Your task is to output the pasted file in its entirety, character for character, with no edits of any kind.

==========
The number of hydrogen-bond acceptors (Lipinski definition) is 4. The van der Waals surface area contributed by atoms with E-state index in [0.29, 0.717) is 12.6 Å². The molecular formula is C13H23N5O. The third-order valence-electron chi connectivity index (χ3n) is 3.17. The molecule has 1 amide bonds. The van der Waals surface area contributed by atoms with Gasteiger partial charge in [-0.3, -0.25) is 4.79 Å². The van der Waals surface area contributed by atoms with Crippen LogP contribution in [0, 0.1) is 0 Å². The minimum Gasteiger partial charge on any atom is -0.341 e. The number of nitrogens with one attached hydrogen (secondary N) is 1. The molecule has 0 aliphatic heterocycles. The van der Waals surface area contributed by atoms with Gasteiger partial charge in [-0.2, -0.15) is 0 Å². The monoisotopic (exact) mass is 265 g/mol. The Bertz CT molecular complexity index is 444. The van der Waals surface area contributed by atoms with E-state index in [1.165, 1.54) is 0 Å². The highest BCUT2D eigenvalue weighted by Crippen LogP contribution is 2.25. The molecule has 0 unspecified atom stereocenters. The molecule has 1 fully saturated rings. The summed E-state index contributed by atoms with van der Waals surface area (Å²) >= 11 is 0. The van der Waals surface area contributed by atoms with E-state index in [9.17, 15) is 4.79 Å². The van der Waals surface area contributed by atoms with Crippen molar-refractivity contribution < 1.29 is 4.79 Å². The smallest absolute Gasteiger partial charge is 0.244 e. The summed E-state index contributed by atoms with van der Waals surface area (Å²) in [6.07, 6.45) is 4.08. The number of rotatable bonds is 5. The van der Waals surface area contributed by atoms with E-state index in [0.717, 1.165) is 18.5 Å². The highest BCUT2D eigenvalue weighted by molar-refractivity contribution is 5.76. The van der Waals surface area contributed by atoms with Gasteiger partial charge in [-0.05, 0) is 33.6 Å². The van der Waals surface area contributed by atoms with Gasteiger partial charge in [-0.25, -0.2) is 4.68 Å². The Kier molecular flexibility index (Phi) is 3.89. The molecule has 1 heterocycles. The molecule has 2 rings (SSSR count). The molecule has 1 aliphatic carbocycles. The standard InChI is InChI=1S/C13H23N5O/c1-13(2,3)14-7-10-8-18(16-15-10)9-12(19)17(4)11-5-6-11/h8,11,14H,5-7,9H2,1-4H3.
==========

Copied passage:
The number of hydrogen-bond acceptors (Lipinski definition) is 4. The van der Waals surface area contributed by atoms with E-state index in [0.29, 0.717) is 12.6 Å². The molecular formula is C13H23N5O. The third-order valence-electron chi connectivity index (χ3n) is 3.17. The molecule has 1 amide bonds. The van der Waals surface area contributed by atoms with Gasteiger partial charge in [-0.3, -0.25) is 4.79 Å². The van der Waals surface area contributed by atoms with Crippen LogP contribution in [0, 0.1) is 0 Å². The minimum Gasteiger partial charge on any atom is -0.341 e. The number of nitrogens with one attached hydrogen (secondary N) is 1. The molecule has 0 aliphatic heterocycles. The van der Waals surface area contributed by atoms with Gasteiger partial charge in [-0.2, -0.15) is 0 Å². The monoisotopic (exact) mass is 265 g/mol. The Bertz CT molecular complexity index is 444. The van der Waals surface area contributed by atoms with E-state index in [1.165, 1.54) is 0 Å². The highest BCUT2D eigenvalue weighted by Crippen LogP contribution is 2.25. The molecule has 0 unspecified atom stereocenters. The molecule has 1 fully saturated rings. The summed E-state index contributed by atoms with van der Waals surface area (Å²) >= 11 is 0. The van der Waals surface area contributed by atoms with E-state index in [9.17, 15) is 4.79 Å². The van der Waals surface area contributed by atoms with Crippen molar-refractivity contribution < 1.29 is 4.79 Å². The smallest absolute Gasteiger partial charge is 0.244 e. The summed E-state index contributed by atoms with van der Waals surface area (Å²) in [6.07, 6.45) is 4.08. The number of rotatable bonds is 5. The van der Waals surface area contributed by atoms with E-state index in [0.717, 1.165) is 18.5 Å². The highest BCUT2D eigenvalue weighted by molar-refractivity contribution is 5.76. The van der Waals surface area contributed by atoms with Gasteiger partial charge in [-0.05, 0) is 33.6 Å². The van der Waals surface area contributed by atoms with Gasteiger partial charge in [-0.25, -0.2) is 4.68 Å². The Kier molecular flexibility index (Phi) is 3.89. The molecule has 1 heterocycles. The molecule has 2 rings (SSSR count). The molecule has 1 aliphatic carbocycles. The standard InChI is InChI=1S/C13H23N5O/c1-13(2,3)14-7-10-8-18(16-15-10)9-12(19)17(4)11-5-6-11/h8,11,14H,5-7,9H2,1-4H3.